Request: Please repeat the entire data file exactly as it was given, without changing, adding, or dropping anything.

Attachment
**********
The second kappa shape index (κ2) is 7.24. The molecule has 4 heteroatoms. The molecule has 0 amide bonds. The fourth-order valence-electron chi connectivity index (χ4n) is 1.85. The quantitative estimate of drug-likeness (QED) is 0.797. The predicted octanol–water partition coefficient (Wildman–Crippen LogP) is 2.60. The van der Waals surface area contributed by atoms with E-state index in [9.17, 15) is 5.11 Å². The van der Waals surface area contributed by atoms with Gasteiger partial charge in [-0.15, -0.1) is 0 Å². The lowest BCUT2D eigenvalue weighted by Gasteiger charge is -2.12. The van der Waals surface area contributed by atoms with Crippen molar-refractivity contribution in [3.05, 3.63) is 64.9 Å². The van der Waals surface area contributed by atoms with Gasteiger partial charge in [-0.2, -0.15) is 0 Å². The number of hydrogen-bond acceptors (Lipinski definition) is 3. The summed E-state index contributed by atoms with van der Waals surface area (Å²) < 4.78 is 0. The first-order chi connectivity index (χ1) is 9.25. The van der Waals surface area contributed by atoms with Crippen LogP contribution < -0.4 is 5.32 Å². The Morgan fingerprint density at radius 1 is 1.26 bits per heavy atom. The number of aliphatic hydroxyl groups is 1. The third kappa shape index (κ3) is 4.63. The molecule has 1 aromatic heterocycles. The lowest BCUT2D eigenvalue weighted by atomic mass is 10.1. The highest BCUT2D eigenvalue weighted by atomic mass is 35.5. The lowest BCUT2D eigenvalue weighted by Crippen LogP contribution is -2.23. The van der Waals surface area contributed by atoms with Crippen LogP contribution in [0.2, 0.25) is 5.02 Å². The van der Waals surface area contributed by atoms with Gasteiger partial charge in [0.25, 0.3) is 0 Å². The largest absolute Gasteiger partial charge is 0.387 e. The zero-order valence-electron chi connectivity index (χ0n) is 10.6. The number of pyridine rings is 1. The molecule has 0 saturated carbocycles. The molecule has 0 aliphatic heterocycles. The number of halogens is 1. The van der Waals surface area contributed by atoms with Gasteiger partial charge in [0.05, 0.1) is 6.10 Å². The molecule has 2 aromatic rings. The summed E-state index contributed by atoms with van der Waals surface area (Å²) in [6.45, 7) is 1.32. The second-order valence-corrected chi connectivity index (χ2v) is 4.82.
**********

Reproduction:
The second kappa shape index (κ2) is 7.24. The molecule has 4 heteroatoms. The molecule has 0 amide bonds. The fourth-order valence-electron chi connectivity index (χ4n) is 1.85. The quantitative estimate of drug-likeness (QED) is 0.797. The predicted octanol–water partition coefficient (Wildman–Crippen LogP) is 2.60. The van der Waals surface area contributed by atoms with E-state index in [9.17, 15) is 5.11 Å². The van der Waals surface area contributed by atoms with Gasteiger partial charge in [-0.15, -0.1) is 0 Å². The lowest BCUT2D eigenvalue weighted by Gasteiger charge is -2.12. The van der Waals surface area contributed by atoms with Crippen molar-refractivity contribution in [3.05, 3.63) is 64.9 Å². The van der Waals surface area contributed by atoms with Gasteiger partial charge in [-0.2, -0.15) is 0 Å². The number of hydrogen-bond acceptors (Lipinski definition) is 3. The summed E-state index contributed by atoms with van der Waals surface area (Å²) < 4.78 is 0. The first-order chi connectivity index (χ1) is 9.25. The van der Waals surface area contributed by atoms with Crippen LogP contribution < -0.4 is 5.32 Å². The Morgan fingerprint density at radius 1 is 1.26 bits per heavy atom. The number of aliphatic hydroxyl groups is 1. The third kappa shape index (κ3) is 4.63. The molecule has 1 aromatic heterocycles. The lowest BCUT2D eigenvalue weighted by atomic mass is 10.1. The highest BCUT2D eigenvalue weighted by atomic mass is 35.5. The lowest BCUT2D eigenvalue weighted by Crippen LogP contribution is -2.23. The van der Waals surface area contributed by atoms with Crippen LogP contribution in [0.2, 0.25) is 5.02 Å². The van der Waals surface area contributed by atoms with Gasteiger partial charge in [0.25, 0.3) is 0 Å². The largest absolute Gasteiger partial charge is 0.387 e. The zero-order valence-electron chi connectivity index (χ0n) is 10.6. The number of pyridine rings is 1. The molecule has 0 saturated carbocycles. The molecule has 0 aliphatic heterocycles. The number of halogens is 1. The van der Waals surface area contributed by atoms with Gasteiger partial charge in [0.05, 0.1) is 6.10 Å². The molecule has 2 aromatic rings. The summed E-state index contributed by atoms with van der Waals surface area (Å²) in [6.45, 7) is 1.32. The second-order valence-corrected chi connectivity index (χ2v) is 4.82.